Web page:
Interpol has secured over 20,000 routers from attacks by crypto-miners
The International Criminal Police Organization, also known as Interpol, has engaged cybersecurity firm Trend Micro to fight hidden miner attacks on routers in the Southeast Asia region.
“We are proud to announce that we took part in another successful operation with the Interpol Global Innovation Complex (IGCI) in Singapore, which resulted in a 78% decrease in the number of users infected with hidden mining malware,” the report says. Trend Micro press release.
According to the company, measures to combat hidden mining were implemented by Interpol as part of the Goldfish Alpha operation. She has developed a methodological document that explains how a vulnerability in home and office equipment leads to the infection of thousands of routers in Southeast Asia. According to Interpol’s own press release, the operation took place in Brunei, Cambodia, Indonesia, Laos, Malaysia, Myanmar, Singapore, Thailand, Vietnam and the Philippines.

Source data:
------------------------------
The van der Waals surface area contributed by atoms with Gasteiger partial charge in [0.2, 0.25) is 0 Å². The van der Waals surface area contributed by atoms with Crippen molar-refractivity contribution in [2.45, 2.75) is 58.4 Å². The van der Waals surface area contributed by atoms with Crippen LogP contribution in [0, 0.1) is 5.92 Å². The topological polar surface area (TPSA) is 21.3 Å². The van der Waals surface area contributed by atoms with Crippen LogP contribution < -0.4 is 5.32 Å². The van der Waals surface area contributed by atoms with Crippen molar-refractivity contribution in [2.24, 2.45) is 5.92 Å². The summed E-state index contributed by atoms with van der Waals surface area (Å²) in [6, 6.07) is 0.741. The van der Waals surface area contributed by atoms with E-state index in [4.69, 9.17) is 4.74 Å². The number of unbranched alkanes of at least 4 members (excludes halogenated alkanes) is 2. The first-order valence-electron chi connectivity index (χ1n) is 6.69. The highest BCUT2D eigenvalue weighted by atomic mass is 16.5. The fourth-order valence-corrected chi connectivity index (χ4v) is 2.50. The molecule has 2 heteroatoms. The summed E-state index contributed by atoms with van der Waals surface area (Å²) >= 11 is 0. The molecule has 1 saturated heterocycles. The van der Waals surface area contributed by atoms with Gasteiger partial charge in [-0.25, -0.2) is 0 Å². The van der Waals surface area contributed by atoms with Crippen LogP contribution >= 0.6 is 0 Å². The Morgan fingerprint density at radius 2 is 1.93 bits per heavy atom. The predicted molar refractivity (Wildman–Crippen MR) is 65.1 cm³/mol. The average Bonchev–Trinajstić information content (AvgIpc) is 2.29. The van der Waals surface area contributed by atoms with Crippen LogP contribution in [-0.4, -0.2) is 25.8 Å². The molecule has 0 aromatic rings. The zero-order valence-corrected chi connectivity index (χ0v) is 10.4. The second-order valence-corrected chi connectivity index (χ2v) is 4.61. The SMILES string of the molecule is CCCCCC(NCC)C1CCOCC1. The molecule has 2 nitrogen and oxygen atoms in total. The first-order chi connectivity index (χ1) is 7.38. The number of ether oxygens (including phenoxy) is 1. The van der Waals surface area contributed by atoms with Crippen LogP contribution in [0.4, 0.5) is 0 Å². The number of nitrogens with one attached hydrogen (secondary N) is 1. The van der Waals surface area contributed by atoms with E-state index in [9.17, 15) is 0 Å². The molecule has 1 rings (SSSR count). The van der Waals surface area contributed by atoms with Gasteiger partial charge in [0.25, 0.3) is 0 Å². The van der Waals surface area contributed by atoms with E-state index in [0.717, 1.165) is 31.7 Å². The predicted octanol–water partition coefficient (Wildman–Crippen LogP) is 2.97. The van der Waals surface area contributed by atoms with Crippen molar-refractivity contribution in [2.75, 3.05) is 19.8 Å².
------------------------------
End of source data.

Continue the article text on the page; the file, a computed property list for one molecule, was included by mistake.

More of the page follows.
“During the five months Operation Goldfish Alpha lasted, experts from the Computer Incident Response Team (CERT) worked with police in 10 countries to identify infected routers, notify their users, and used a guidance document to fix bugs and eliminate hackers.” Trend Micro writes, adding that in total more than 20,000 compromised routers were detected.
The vulnerability was present in all MikroTik routers using the manufacturer’s own software RouterOS, including devices equipped with 72-core processors. According to Trend Micro observations, attackers mined Monero cryptocurrency on infected devices, which, with the recent transition to the RandomX algorithm, has become more friendly to mining on the CPU..